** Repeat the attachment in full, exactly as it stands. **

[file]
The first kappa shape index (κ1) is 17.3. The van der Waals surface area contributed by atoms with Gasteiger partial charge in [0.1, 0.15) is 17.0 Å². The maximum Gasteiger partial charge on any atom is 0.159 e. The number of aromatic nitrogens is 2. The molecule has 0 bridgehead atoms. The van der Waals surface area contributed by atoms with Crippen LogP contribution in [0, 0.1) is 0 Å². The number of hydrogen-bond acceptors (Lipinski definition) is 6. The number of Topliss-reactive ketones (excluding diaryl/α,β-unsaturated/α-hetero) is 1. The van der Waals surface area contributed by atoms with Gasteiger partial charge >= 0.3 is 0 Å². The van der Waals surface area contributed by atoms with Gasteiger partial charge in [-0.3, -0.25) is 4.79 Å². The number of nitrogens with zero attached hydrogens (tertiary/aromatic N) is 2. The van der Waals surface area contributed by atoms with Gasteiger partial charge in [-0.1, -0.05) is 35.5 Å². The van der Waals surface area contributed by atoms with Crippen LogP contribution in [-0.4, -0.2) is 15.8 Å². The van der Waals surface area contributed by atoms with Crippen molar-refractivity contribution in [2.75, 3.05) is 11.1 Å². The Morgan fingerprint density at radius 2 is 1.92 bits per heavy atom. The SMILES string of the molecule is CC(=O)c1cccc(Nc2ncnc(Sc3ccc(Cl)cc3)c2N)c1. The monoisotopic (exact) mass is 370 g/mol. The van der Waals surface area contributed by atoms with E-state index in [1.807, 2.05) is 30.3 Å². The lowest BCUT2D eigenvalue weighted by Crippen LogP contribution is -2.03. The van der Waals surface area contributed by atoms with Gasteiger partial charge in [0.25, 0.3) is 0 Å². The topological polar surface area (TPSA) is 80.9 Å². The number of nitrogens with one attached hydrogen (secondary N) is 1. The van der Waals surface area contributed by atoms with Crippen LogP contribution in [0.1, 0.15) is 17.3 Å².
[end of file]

The first kappa shape index (κ1) is 17.3. The van der Waals surface area contributed by atoms with Gasteiger partial charge in [0.1, 0.15) is 17.0 Å². The maximum Gasteiger partial charge on any atom is 0.159 e. The number of aromatic nitrogens is 2. The molecule has 0 bridgehead atoms. The van der Waals surface area contributed by atoms with Crippen LogP contribution in [0, 0.1) is 0 Å². The number of hydrogen-bond acceptors (Lipinski definition) is 6. The number of Topliss-reactive ketones (excluding diaryl/α,β-unsaturated/α-hetero) is 1. The van der Waals surface area contributed by atoms with Gasteiger partial charge >= 0.3 is 0 Å². The van der Waals surface area contributed by atoms with Gasteiger partial charge in [-0.3, -0.25) is 4.79 Å². The number of nitrogens with zero attached hydrogens (tertiary/aromatic N) is 2. The van der Waals surface area contributed by atoms with Gasteiger partial charge in [-0.1, -0.05) is 35.5 Å². The van der Waals surface area contributed by atoms with Crippen LogP contribution in [-0.4, -0.2) is 15.8 Å². The van der Waals surface area contributed by atoms with Crippen molar-refractivity contribution in [2.75, 3.05) is 11.1 Å². The Morgan fingerprint density at radius 2 is 1.92 bits per heavy atom. The SMILES string of the molecule is CC(=O)c1cccc(Nc2ncnc(Sc3ccc(Cl)cc3)c2N)c1. The monoisotopic (exact) mass is 370 g/mol. The van der Waals surface area contributed by atoms with E-state index in [1.807, 2.05) is 30.3 Å². The lowest BCUT2D eigenvalue weighted by Crippen LogP contribution is -2.03. The van der Waals surface area contributed by atoms with Gasteiger partial charge in [0.25, 0.3) is 0 Å². The topological polar surface area (TPSA) is 80.9 Å². The number of nitrogens with one attached hydrogen (secondary N) is 1. The van der Waals surface area contributed by atoms with Crippen LogP contribution in [0.1, 0.15) is 17.3 Å².